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www.greenbuildermag.com 09.2013


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FIELD REPORT Arizona Utility Fights Solar Rooſt ops W


News About Sustainability Issues and Green Products


Since establishing net metering in 2009, Arizona’s solar installations have soared. But a powerful utility wants to turn back the clock.


HEN SOLAR PANELS were more expensive a few years ago, most utilities seemed ac- cepting, even friendly,


toward the technology—but now that they’re making headway into the main- stream market for electricity, some utili- ties have become adversarial. For exam- ple, Arizona Public Service (APS), the regulated utility in that state (essentially a monopoly) hopes to change the rules of net metering—the way they compensate consumers who are producing their own electricity at home. This incentive system has helped drive a major surge in solar installations in Arizona. Net metering works as a straight trade: if a customer uses 500 kW of power in a month, and creates 200 kW, she only pays for 300 kW. The utility argues that net metering isn’t fair, because it doesn’t compensate them for grid maintenance and other costs, and will push those grid costs onto people who don’t have solar. APS wants to reduce the amount solar owners can save on their utility bills from 70% to about 35%—essentially keeping more profi ts for themselves. According to energy analysts, however, the utility’s argument is overly simplifi ed. A high enough volume of solar panels could save infrastructure money by removing the need to build a new power plant, for example. And solar PV tends to operate most effi ciently in mid-day, at the same time that conventional power tends to be most expensive. So solar is actually generating power at a lower cost per kilowatt to the consumer. As the state with the second highest number of solar in- stallations in the U.S., it’s a booming sector, and the utility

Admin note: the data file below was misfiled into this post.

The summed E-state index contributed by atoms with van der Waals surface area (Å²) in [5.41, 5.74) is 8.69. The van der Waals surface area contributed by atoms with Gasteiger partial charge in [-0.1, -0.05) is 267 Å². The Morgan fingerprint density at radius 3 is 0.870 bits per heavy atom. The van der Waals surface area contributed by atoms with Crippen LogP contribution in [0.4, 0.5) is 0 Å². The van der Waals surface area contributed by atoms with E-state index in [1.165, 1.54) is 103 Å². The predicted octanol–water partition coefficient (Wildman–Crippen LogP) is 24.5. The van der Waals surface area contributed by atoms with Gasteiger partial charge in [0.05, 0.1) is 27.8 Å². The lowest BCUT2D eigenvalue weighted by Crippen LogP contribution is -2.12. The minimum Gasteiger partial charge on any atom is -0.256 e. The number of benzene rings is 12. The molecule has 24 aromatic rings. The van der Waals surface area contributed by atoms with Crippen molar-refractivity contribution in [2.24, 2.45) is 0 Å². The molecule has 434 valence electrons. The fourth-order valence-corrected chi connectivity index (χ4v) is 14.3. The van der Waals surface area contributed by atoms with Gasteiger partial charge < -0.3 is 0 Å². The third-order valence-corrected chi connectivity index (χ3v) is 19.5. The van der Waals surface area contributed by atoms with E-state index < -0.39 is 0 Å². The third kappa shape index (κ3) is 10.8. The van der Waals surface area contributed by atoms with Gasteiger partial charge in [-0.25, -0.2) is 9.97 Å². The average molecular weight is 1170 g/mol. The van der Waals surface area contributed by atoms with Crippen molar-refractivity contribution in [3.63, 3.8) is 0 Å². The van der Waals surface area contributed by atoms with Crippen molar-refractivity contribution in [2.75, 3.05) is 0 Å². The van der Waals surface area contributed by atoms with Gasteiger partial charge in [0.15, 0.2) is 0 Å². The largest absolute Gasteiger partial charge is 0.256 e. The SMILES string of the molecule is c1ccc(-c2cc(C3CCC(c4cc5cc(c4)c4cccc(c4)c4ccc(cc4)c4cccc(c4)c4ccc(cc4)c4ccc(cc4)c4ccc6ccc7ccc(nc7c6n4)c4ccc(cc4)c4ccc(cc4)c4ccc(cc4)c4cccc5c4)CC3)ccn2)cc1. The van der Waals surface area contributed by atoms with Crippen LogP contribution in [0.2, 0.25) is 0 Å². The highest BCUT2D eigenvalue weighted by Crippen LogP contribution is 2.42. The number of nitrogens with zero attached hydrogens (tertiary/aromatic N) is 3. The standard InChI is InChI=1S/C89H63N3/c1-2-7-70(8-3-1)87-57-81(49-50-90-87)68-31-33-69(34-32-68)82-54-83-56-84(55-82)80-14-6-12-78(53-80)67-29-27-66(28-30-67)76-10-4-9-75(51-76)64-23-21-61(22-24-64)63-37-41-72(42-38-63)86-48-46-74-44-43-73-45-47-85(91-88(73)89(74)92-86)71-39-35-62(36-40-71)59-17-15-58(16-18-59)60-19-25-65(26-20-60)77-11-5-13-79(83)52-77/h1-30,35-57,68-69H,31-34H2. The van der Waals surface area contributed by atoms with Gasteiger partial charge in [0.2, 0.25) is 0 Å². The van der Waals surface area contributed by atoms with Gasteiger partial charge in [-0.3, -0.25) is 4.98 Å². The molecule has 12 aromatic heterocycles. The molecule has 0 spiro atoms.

has some powerful foes. For example, Barry Goldwater, Jr,, son of the famous conservative U.S. senator, is chairman of Tell Utilities Solar Won’t Be Killed (TUSK). “Choice means competition. Competition drives prices


down and the quality up,” Goldwater told Mother Jones. “The utilities are monopolies. They’re not used to competition. That’s what rooftop solar represents to them.” Utilities in other states, such as Edison International, it


should be noted, have been far less fearful of the coming age of renewables. Edison is actively investing in solar fi nancing


and projects. SOURCES: THE MOTLEY FOOL; MOTHER JONES; NEWS REPORTS


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